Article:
"A lot of it depends on what they decide to do with their Market Express format," Teague said.
Market Express, which essentially involves simply adding more supermarket items to existing Wal-Mart discount stores, could be a tempting alternative to rolling out a whole new line of stores, he noted.
"What Kmart found, when it added its Pantry format to its Big Kmart stores, was that not only did sales of food items increase by 20%, but sales of other items increased by more than 20%," he said.
He added Market Express "is a sure-fire winner" in some towns, particularly isolated locations in the rural South where Wal-Mart will face few low-price competitors.
And, of course, Teague added, Wal-Mart could go with a strategy of introducing Neighborhood Markets in some locations and Market Express departments at others.
Either way, small supermarket companies are likely to find themselves struggling. "It's going to become significantly more difficult for regional and independent chains to survive using a traditional approach to marketing," Teague said. "The ones that will survive will be those that come up with a competitive and unique formula, like Ukrop's. They have such a good loyalty program it would be extremely hard to dislodge them."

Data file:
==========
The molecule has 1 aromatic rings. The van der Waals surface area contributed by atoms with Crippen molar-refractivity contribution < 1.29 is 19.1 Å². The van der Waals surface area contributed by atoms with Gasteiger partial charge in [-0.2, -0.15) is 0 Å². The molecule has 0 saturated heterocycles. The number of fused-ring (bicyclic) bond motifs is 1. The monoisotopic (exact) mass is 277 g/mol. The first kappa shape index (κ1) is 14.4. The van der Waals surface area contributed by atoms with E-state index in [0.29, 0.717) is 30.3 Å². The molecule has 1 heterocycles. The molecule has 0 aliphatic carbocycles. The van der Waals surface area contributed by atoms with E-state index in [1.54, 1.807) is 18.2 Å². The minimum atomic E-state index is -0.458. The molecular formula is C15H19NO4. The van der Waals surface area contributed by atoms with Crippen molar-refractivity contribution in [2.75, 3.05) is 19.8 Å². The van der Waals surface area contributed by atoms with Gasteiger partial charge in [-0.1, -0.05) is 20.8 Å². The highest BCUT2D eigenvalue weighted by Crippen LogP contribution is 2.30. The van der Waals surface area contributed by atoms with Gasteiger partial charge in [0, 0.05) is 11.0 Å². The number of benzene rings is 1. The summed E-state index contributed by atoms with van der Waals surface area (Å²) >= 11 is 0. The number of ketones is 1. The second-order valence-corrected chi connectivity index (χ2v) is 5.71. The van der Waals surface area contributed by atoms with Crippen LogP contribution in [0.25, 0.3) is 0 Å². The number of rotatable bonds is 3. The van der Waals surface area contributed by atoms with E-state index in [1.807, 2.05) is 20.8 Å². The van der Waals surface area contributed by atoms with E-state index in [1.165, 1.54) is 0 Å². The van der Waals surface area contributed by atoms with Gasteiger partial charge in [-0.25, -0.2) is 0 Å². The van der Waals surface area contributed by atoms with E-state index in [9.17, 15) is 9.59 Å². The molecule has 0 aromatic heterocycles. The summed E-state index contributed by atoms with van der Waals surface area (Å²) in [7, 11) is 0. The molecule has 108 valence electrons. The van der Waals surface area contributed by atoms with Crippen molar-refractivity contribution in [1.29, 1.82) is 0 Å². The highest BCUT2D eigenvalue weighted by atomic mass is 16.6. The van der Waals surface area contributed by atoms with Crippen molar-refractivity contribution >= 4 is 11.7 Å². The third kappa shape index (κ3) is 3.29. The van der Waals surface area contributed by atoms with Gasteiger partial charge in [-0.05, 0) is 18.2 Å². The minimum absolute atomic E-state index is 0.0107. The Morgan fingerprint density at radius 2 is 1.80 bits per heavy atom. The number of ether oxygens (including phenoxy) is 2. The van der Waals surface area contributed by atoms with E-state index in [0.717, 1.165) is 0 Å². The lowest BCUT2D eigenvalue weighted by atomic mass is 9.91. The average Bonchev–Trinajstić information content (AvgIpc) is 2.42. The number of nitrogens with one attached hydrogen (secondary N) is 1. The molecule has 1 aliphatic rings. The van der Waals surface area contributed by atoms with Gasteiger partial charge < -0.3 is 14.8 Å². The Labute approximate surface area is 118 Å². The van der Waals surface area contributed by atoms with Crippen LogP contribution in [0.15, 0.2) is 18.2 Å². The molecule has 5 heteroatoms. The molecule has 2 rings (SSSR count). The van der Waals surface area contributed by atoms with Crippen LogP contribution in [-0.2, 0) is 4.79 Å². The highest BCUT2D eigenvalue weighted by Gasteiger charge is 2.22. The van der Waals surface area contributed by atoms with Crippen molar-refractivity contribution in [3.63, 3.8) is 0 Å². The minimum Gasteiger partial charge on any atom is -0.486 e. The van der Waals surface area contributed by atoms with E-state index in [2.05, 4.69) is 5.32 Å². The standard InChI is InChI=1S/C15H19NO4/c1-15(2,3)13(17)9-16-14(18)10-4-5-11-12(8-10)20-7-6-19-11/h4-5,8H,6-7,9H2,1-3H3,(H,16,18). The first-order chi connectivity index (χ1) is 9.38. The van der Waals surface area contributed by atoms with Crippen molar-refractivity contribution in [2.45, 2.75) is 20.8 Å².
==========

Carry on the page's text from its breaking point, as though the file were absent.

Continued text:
Some observers agreed that a rollout of Neighborhood Markets would threaten the already perilous state of many regional and independent companies.
"It's certainly going to hurt the smaller players more," said Gary Giblen, New York-based managing director of Bank of America Securities, San Francisco. "It's in the forefront of every CEO's mind. If you were thinking about retiring, you're going to retire sooner."
But others said the effects of a rollout are harder to predict and depend on where the company decides to build the stores.
"I don't think it's an immediate threat," said Ed Comeau, equity analyst at Donaldson Lufkin & Jenrette, New York. "It's mostly going to become a threat when Wal-Mart starts to build these things in metro markets."
No one, at least no one outside Wal-Mart, knows when, where and if there will even be a rollout.
On the matter of when, Comeau said, "If you look at anything Wal-Mart has done, the new rollouts have come a year or two later than people expected."
On the matter of where, Giblen said, "Oklahoma City is not a weak market. It's a place where there's good competition. Perhaps Wal-Mart wants to test its mettle against some of the better independents, like Homeland."
As for if, Giblen said he thinks the company is really still testing not just the format but the format's effect on its other stores. "They have to decide whether a small-scale format works for them or whether it just cannibalizes the superstores," he said.
Still, he did not downplay the potential importance of the experiment. He said, "When Wal-Mart sneezes, the entire retail-food industry goes into conniptions."